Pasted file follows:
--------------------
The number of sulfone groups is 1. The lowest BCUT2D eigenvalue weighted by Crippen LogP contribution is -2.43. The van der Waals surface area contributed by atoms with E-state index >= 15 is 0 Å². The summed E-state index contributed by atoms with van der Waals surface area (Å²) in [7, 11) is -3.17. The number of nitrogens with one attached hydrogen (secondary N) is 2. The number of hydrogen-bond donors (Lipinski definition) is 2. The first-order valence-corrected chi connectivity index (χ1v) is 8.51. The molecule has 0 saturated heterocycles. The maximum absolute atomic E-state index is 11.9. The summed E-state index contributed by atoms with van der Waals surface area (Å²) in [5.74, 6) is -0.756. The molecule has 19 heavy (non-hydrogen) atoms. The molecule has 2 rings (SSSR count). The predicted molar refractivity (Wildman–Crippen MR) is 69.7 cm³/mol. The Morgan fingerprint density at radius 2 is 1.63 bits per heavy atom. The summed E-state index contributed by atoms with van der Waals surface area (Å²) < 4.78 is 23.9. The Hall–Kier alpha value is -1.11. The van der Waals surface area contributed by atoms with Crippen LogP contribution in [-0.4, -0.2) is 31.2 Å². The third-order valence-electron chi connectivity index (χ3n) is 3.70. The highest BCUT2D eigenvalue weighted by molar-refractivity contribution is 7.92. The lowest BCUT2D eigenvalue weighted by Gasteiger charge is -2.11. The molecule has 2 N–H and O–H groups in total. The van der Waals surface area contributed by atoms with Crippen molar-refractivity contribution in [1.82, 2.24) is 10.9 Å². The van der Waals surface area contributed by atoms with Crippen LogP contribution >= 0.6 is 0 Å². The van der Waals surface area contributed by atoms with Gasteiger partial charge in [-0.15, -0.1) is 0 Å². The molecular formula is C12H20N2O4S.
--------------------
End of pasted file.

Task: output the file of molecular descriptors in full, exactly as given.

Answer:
The number of sulfone groups is 1. The lowest BCUT2D eigenvalue weighted by Crippen LogP contribution is -2.43. The van der Waals surface area contributed by atoms with E-state index >= 15 is 0 Å². The summed E-state index contributed by atoms with van der Waals surface area (Å²) in [7, 11) is -3.17. The number of nitrogens with one attached hydrogen (secondary N) is 2. The number of hydrogen-bond donors (Lipinski definition) is 2. The first-order valence-corrected chi connectivity index (χ1v) is 8.51. The molecule has 0 saturated heterocycles. The maximum absolute atomic E-state index is 11.9. The summed E-state index contributed by atoms with van der Waals surface area (Å²) in [5.74, 6) is -0.756. The molecule has 19 heavy (non-hydrogen) atoms. The molecule has 2 rings (SSSR count). The predicted molar refractivity (Wildman–Crippen MR) is 69.7 cm³/mol. The Morgan fingerprint density at radius 2 is 1.63 bits per heavy atom. The summed E-state index contributed by atoms with van der Waals surface area (Å²) < 4.78 is 23.9. The Hall–Kier alpha value is -1.11. The van der Waals surface area contributed by atoms with Crippen LogP contribution in [-0.4, -0.2) is 31.2 Å². The third-order valence-electron chi connectivity index (χ3n) is 3.70. The highest BCUT2D eigenvalue weighted by molar-refractivity contribution is 7.92. The lowest BCUT2D eigenvalue weighted by Gasteiger charge is -2.11. The molecule has 2 N–H and O–H groups in total. The van der Waals surface area contributed by atoms with Crippen molar-refractivity contribution in [1.82, 2.24) is 10.9 Å². The van der Waals surface area contributed by atoms with Crippen LogP contribution >= 0.6 is 0 Å². The van der Waals surface area contributed by atoms with Gasteiger partial charge in [-0.15, -0.1) is 0 Å². The molecular formula is C12H20N2O4S.